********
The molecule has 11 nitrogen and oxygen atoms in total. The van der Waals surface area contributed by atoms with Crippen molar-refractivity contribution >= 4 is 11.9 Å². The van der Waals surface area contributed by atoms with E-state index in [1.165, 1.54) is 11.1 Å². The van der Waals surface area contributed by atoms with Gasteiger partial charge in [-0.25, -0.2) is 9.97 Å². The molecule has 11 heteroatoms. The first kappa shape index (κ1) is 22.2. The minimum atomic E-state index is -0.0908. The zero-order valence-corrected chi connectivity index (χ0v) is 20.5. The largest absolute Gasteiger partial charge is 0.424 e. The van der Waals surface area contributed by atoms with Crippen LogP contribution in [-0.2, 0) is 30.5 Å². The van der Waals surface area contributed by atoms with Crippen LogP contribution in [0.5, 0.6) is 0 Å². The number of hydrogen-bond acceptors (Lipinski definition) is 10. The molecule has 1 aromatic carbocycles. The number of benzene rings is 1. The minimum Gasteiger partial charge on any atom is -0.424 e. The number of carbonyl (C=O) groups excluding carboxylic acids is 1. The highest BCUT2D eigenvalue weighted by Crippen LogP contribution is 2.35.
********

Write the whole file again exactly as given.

The molecule has 11 nitrogen and oxygen atoms in total. The van der Waals surface area contributed by atoms with Crippen molar-refractivity contribution >= 4 is 11.9 Å². The van der Waals surface area contributed by atoms with E-state index in [1.165, 1.54) is 11.1 Å². The van der Waals surface area contributed by atoms with Gasteiger partial charge in [-0.25, -0.2) is 9.97 Å². The molecule has 11 heteroatoms. The first kappa shape index (κ1) is 22.2. The minimum atomic E-state index is -0.0908. The zero-order valence-corrected chi connectivity index (χ0v) is 20.5. The largest absolute Gasteiger partial charge is 0.424 e. The van der Waals surface area contributed by atoms with Crippen LogP contribution in [-0.2, 0) is 30.5 Å². The van der Waals surface area contributed by atoms with Crippen LogP contribution in [0.5, 0.6) is 0 Å². The number of hydrogen-bond acceptors (Lipinski definition) is 10. The molecule has 1 aromatic carbocycles. The number of benzene rings is 1. The minimum Gasteiger partial charge on any atom is -0.424 e. The number of carbonyl (C=O) groups excluding carboxylic acids is 1. The highest BCUT2D eigenvalue weighted by Crippen LogP contribution is 2.35.